About Our Class
All the courses taught in Mrs. Sansonetti-Wood's class are engagement-based and strive to empower the students to think for themselves, dare to be challenged , and create unique and original projects that reflect individual growth.
The classroom is designed as a blended learning environment, in which teachers and students seamlessly integrate traditional means of learning with technological advances. Your student will have choice and flexibility in how they learn, use time, and achieve. There will be transparency in how your student is performing, through Google Drive, PowerSchool, weekly lesson plans/calendars, and other technology platforms. Talk with your student about these opportunities regularly, so you can experience the fun and diversity of learning in our class, too.
Our learning environment is open and honest, and built upon a core foundation of respect and hard work. Classes hit the ground running each day and maximize total use of time, inside and outside of the class. Students can expect that their course will engage them beyond the walls of the classroom and after the bell rings each day. This site will help enable that connection!
What is it?
In a blended learning environment the student is at the center of the learning, and the responsibility for achieving learning goals is entirely the student's. Blended learning provides ample opportunity to students to learn and acquire new knowledge and skills. In our class, these opportunities will be delivered through various learning models.
The definition of blended learning is a formal education program in which a student learns:
(1) at least in part through online learning, with some element of student control over time, place, path, and/or pace;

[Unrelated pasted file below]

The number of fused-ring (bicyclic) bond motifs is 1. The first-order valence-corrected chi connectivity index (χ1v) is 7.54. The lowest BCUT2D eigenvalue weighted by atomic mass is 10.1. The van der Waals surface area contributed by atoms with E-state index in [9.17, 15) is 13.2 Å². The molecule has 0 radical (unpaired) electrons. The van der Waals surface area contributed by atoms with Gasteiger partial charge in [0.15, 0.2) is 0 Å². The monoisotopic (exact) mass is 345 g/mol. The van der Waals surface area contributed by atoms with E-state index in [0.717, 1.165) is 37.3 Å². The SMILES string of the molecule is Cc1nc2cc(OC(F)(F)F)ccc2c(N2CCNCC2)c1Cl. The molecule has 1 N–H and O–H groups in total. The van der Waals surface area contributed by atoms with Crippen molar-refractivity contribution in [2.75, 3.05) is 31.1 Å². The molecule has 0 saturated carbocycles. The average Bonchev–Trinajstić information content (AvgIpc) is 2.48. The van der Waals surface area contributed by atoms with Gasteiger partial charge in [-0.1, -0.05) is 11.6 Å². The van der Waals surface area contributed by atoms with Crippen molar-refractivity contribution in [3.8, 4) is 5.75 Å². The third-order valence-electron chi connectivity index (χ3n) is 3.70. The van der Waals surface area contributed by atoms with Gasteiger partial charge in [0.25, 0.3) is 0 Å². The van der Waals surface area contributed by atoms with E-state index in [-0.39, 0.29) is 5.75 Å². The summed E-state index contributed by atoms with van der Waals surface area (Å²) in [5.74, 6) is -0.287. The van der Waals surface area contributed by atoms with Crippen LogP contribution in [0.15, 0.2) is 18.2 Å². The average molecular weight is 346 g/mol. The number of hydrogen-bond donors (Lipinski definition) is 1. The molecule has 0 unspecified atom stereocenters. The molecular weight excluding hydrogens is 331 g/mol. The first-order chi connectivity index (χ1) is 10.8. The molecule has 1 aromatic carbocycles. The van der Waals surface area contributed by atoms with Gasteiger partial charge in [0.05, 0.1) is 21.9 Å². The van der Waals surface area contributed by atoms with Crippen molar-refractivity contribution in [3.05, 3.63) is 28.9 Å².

(2) at least in part in a supervised brick-and-mortar location away from home;
(3) and the modalities along each student’s learning path within a course or subject are connected to provide an integrated learning experience.
The majority of blended-learning programs resemble one of four models: Rotation, Flex, A La Carte, and Enriched Virtual. - See more at: The Christensen Institute
What is it?
Kinesthetic learning occurs as students engage a physical activity: learning by doing, exploring, discovering. Kinesthetic learning is one of four learning styles defined by Neil Fleming and co-workers (see Fleming, N., and Mills, C., 1992, Not Another Inventory, Rather a Catalyst for Reflection,Published in: To Improve the Academy, Vol. 11, Page 137): visual, auditory, reading/writing, and kinesthetic. (Take the VARK Survey (more info) to see what your learning preferences are!). Although only ~15% of the population is strongly aligned with a kinesthetic learning style preliminary research has shown that kinesthetic learning results in increased learning outcomes for all students (see:Coffield, F., Moseley, D., Hall, E., Ecclestone, K. (2004). Learning styles and pedagogy in post-16 learning. A systematic and critical review. London: Learning and Skills Research Centre).
"We need to include movement throughout the school day, and we can do so much more than “brain breaks” or getting students to stand during class time. We need to tap into the power of kinesthetic learning to get students physically active in classrooms, literally out of their seats and engaged in vigorous content-related movement." (Kinesthetic Research from Dr. Lodge McCammon) In our class, I will use strategies to get us out of our seats to help encourage brain activity as we learn. One way I will do this is by incorporating the "Walk and Talk" in to our classroom discussions. As you can see by the image to the right how alive our brains are after 20 minutes of walking. Now, we will not be able to walk for 20 minutes each class but we can incorporate movement so we are not just "sitting quietly."
What Happens to Our Brains When We Exercise, Fast Company
The Power of Movement in the Classroom, Education Weekly
What technology will be used?
Every student is issued a Chromebook or the student can chose to bring in his/her own device (following district guidelines).
Other online resources we will use are, but not limited to
Scoop.it - Bookmarking site.
We will conduct research and reach out to people on Instagram and Twitter for real time events. Students will need an Instagram and twitter account that is education friendly (i.e. an account with posts your parents and grand parents can read). If you as the parent does not allow or want your child to use Instagram or Twitter, please let me know.